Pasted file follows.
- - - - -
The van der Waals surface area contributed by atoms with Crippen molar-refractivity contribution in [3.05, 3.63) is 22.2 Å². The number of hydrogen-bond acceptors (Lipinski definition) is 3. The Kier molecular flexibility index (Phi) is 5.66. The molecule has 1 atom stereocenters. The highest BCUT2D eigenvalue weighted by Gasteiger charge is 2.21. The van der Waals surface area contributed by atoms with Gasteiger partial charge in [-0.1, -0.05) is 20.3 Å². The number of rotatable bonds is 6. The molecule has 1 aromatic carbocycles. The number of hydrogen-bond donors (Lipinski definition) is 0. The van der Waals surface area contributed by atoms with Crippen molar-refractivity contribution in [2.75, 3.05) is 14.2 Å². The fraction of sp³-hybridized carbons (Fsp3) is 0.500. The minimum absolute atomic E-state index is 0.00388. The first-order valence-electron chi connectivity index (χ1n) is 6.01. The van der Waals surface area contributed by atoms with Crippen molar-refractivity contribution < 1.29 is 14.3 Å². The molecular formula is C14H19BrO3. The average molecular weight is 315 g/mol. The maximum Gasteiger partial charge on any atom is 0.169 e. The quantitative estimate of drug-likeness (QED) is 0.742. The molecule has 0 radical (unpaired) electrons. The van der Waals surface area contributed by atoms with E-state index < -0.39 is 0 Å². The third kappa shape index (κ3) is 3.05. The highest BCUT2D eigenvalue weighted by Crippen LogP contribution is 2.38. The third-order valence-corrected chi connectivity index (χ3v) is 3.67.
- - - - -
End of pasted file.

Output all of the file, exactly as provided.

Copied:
The van der Waals surface area contributed by atoms with Crippen molar-refractivity contribution in [3.05, 3.63) is 22.2 Å². The number of hydrogen-bond acceptors (Lipinski definition) is 3. The Kier molecular flexibility index (Phi) is 5.66. The molecule has 1 atom stereocenters. The highest BCUT2D eigenvalue weighted by Gasteiger charge is 2.21. The van der Waals surface area contributed by atoms with Gasteiger partial charge in [-0.1, -0.05) is 20.3 Å². The number of rotatable bonds is 6. The molecule has 1 aromatic carbocycles. The number of hydrogen-bond donors (Lipinski definition) is 0. The van der Waals surface area contributed by atoms with Crippen molar-refractivity contribution in [2.75, 3.05) is 14.2 Å². The fraction of sp³-hybridized carbons (Fsp3) is 0.500. The minimum absolute atomic E-state index is 0.00388. The first-order valence-electron chi connectivity index (χ1n) is 6.01. The van der Waals surface area contributed by atoms with Crippen molar-refractivity contribution < 1.29 is 14.3 Å². The molecular formula is C14H19BrO3. The average molecular weight is 315 g/mol. The maximum Gasteiger partial charge on any atom is 0.169 e. The quantitative estimate of drug-likeness (QED) is 0.742. The molecule has 0 radical (unpaired) electrons. The van der Waals surface area contributed by atoms with E-state index < -0.39 is 0 Å². The third kappa shape index (κ3) is 3.05. The highest BCUT2D eigenvalue weighted by Crippen LogP contribution is 2.38. The third-order valence-corrected chi connectivity index (χ3v) is 3.67.